Translation and Response between Maurice Blanchot and Lydia Davis

Jonathan Evans


When an author translates a text by another writer, this translation is one form of a response to that text. Other responses may appear in their own writings that are more inflected with their authorial persona. Lydia Davis translated six books by Maurice Blanchot, including fiction and theoretical writings. Blanchot’s concept of the récit privileges non-conventional forms of narrative and it can be considered to have influenced Davis, a view shared in critical writing about Davis. However, responses to his fiction can also be found in Davis’s work. This article reads Lydia Davis’s story “Story” as a response to Maurice Blanchot’s récit, La Folie du jour, translated by Davis as “The Madness of the Day”. Both texts develop a narrative that questions the possibility of arriving at a single story: Blanchot’s narrator cannot tell the story of how he came to have glass ground into his eyes, while Davis’s narrator must try to understand a contradictory story told to her by her lover. However, Davis responds to Blanchot by reversing the perspective in the story: where Blanchot’s narrator must and cannot create a story that explains his situation in a judicial/medical context, Davis’s narrator is struggling to understand her lover’s story which does not explain the situation that they find themselves in. Davis’s narrator is therefore motivated by an emotional need to find an acceptable story that is absent from Blanchot’s narrator. This difference in motivation is central to the difference between Davis’s and Blanchot’s approach, and complicates any reading of his influence on her because she responds to his text in her own.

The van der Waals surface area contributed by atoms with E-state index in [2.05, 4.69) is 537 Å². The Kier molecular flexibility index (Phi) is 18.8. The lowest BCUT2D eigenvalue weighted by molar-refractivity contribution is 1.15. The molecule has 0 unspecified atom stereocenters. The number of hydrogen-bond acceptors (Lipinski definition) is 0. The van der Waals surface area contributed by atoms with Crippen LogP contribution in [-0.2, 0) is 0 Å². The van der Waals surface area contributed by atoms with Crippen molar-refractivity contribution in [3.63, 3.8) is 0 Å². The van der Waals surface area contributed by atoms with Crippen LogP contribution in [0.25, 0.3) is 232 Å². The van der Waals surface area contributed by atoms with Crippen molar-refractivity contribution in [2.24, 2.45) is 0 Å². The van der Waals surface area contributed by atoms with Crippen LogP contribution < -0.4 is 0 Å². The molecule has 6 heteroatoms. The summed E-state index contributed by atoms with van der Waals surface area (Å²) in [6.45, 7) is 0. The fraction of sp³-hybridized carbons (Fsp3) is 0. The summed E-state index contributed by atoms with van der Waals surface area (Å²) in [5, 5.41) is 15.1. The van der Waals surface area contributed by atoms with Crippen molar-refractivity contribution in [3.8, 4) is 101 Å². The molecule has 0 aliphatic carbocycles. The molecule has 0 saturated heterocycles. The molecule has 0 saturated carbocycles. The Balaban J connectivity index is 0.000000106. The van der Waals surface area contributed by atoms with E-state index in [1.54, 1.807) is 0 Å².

Maurice Blanchot; Lydia Davis

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ISSN 1920-0323